By Will Broaddus
---- — By adding one piece to another, Legos can be used to create anything from monsters to towers, from trucks to trees.
The toy building blocks are featured at the Wenham Museum in several exhibits and activities per year, not only because they are fun to play with and look at, but also because they fit the museum’s mission.
“Part of our mission is celebrating popular culture through childhood,” said Jane Bowers, exhibitions curator at the museum. “Pop culture is a big part of what we do because it’s related to childhood and toys, and Legos are the perfect bridge.”
So the museum has added a third program featuring the plastic blocks, “It’s a Snap! Community Lego Art,” which is on exhibit through Oct. 21.
More than 60 unique creations will be on display in an upstairs gallery, which were submitted by amateur and semiprofessional Lego artists ranging in age from 4 to 50.
The show will also include stations with plenty of Lego pieces that visitors can use to assemble their own visions.
Legos were first manufactured in Denmark in 1949, when they were adapted by carpenter Ole Kirk Christiansen from a design by Englishman Hilary Page.
Their name is a contraction of the Danish phrase “leg godt,” which means “play well,” and production of Legos in the United States started in the 1960s, according to Bowen.
The Wenham Museum annually features Legos in a train layout, assembled by the New England Lego Users Group, which this year will be exhibited on Feb. 16 and 17.
“They put together a Lego train that fills our entire function room,” Bowers said. “They do that every year.”
The museum also holds a “Lego-Palooza” annually during February’s school vacation week.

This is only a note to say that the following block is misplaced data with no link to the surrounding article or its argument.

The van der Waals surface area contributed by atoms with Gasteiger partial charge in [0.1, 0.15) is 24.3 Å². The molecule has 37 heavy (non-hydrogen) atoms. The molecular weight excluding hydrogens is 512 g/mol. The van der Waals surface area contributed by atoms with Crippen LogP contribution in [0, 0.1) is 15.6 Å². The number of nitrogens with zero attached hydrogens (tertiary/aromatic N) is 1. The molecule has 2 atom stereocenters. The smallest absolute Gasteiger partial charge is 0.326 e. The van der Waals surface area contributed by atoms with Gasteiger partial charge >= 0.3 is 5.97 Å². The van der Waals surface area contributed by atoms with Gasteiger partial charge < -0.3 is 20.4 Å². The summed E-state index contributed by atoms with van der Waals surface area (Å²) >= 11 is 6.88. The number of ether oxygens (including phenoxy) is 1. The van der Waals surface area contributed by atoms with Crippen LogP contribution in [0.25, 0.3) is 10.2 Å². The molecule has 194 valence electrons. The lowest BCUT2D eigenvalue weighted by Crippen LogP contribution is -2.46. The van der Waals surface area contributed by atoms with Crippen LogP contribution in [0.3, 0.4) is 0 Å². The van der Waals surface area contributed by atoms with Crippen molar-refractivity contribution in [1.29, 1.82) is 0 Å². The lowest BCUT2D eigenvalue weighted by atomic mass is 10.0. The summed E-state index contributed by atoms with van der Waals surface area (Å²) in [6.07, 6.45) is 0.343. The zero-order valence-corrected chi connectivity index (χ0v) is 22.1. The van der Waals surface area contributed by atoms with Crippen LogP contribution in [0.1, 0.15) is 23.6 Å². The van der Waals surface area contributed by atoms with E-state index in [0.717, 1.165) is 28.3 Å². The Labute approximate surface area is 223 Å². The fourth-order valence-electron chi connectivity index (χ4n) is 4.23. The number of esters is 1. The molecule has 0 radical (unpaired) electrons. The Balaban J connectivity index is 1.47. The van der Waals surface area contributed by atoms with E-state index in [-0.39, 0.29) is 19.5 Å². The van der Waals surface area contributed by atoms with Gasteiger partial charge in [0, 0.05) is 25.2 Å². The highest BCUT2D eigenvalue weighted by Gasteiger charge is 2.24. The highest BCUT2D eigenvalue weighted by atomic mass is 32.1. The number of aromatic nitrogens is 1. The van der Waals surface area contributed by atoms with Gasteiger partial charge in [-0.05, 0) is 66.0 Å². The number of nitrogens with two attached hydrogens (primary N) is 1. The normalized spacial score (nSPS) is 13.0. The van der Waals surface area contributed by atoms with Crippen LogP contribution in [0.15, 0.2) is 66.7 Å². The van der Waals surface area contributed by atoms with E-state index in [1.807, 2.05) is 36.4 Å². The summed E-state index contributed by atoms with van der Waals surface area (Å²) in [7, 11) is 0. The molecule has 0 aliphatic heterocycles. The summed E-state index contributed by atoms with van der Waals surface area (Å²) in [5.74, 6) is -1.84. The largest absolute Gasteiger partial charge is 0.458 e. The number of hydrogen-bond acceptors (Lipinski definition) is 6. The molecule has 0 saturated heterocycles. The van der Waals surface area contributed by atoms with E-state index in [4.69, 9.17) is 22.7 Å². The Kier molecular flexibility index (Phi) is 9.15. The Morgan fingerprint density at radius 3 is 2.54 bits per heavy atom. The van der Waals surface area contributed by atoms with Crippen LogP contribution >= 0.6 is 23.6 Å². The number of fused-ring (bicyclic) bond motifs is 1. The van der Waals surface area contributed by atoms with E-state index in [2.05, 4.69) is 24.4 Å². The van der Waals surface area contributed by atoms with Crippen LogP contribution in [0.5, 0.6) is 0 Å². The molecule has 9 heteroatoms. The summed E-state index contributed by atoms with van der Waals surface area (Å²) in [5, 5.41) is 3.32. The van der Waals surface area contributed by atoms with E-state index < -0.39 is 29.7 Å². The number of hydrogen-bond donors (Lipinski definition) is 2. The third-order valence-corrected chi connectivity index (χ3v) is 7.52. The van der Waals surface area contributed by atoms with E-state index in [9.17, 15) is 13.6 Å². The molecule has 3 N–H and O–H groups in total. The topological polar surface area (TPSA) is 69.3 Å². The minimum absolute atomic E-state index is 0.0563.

“This is basically a Lego-building free-for-all,” Bowers said. “Kids pre-register for that, and we have seatings throughout the day. Basically, it’s come in, sit at a table and use a giant bucket of Legos.”
“The reason kids want to do that is, there’s a community atmosphere to building Legos and playing with Legos with all your friends or new friends you might make when you come,” Bowers said. “In addition to that, we have so many pieces that they might not have at home.”
The communal pleasures of Lego building are one of the main ideas behind NELUG, most of whose members are adults, Bowers said, and several of whom have contributed creations to this exhibit.
“It’s a very social thing,” said Andy Price, a NELUG member who works in information technology at the Holyoke Medical Center.
In addition to attending monthly meetings, members also attend four or five events per year where they can display their creations, and where they usually share space with model train enthusiasts, he said.
When the Lego Store at Northshore Mall in Peabody recently invited NELUG to assemble models for display in their store, 10 or 12 members joined the project, racing with each other to complete their models, Price said.
But in his submission to the Wenham Museum community show, a Tudor house with a subway station running underneath, it is clear that Price, 45, enjoys adding unique touches to his works.
These include a skeleton lying in the subway tracks after a fatal accident and a monkey crawling on the building.
“I do humorous touches, especially if there are kids looking at them,” Price said. “Adults look at an impressive piece of engineering, where kids will say, ‘Look, there’s a monkey or a skeleton.’”
Price, who is originally from Liverpool, England, said his sense of humor favors Monty Python films and TV shows, and he has re-created some of their comic skits with Legos.
“The great thing about Legos is, you can use it so many different ways,” he said, “from really simple things to very complex.”
Bowers was surprised at the variety, but also at the nature of the submissions the museum received for this exhibit.
“I got things I wasn’t really expecting,” she said. “I was expecting more sculptures, and most people created scenes, which I wasn’t expecting, but I’m OK with that. I think it’s great, it’s so creative.”
The sculptural forms at the exhibit include an angelfish and a human skull, while some of the scenes depict a library, an airport where passengers are arriving on trains and boarding planes, and a miniature Fenway Park.
“This is a little bit of an experiment for us, but it’s been a huge success,” Bowers said. “So we’ll probably do it again in the future.”
IF YOU GO
What: “It’s a Snap! Community Lego Art”
Where: Wenham Museum, 132 Main St., Wenham
When: Now through Oct. 21, open Tuesday to Sunday, 10 a.m. to 4 p.m.
$7.50 adults, $5.50 children ages 1 to 18, Visit www.wenhammuseum.org or call 978-468-2377.